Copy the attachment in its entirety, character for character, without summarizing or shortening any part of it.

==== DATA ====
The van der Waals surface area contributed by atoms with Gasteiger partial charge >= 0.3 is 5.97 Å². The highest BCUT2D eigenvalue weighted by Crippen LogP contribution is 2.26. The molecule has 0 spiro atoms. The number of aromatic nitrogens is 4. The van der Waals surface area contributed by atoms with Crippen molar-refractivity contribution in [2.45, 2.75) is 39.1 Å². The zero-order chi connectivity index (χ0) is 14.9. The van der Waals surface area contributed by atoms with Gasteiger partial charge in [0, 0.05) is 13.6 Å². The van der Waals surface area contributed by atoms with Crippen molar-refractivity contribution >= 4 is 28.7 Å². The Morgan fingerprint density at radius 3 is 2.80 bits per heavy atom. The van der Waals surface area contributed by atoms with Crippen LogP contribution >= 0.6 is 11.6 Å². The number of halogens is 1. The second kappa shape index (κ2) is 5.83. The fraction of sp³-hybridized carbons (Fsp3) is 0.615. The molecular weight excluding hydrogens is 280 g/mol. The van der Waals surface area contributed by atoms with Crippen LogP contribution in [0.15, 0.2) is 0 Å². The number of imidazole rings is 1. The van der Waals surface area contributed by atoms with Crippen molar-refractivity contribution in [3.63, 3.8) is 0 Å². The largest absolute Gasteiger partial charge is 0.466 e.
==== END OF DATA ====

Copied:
The van der Waals surface area contributed by atoms with Gasteiger partial charge >= 0.3 is 5.97 Å². The highest BCUT2D eigenvalue weighted by Crippen LogP contribution is 2.26. The molecule has 0 spiro atoms. The number of aromatic nitrogens is 4. The van der Waals surface area contributed by atoms with Crippen molar-refractivity contribution in [2.45, 2.75) is 39.1 Å². The zero-order chi connectivity index (χ0) is 14.9. The van der Waals surface area contributed by atoms with Gasteiger partial charge in [0, 0.05) is 13.6 Å². The van der Waals surface area contributed by atoms with Crippen molar-refractivity contribution >= 4 is 28.7 Å². The Morgan fingerprint density at radius 3 is 2.80 bits per heavy atom. The van der Waals surface area contributed by atoms with Crippen LogP contribution >= 0.6 is 11.6 Å². The number of halogens is 1. The second kappa shape index (κ2) is 5.83. The fraction of sp³-hybridized carbons (Fsp3) is 0.615. The molecular weight excluding hydrogens is 280 g/mol. The van der Waals surface area contributed by atoms with Crippen LogP contribution in [0.15, 0.2) is 0 Å². The number of imidazole rings is 1. The van der Waals surface area contributed by atoms with Crippen molar-refractivity contribution in [3.63, 3.8) is 0 Å². The largest absolute Gasteiger partial charge is 0.466 e.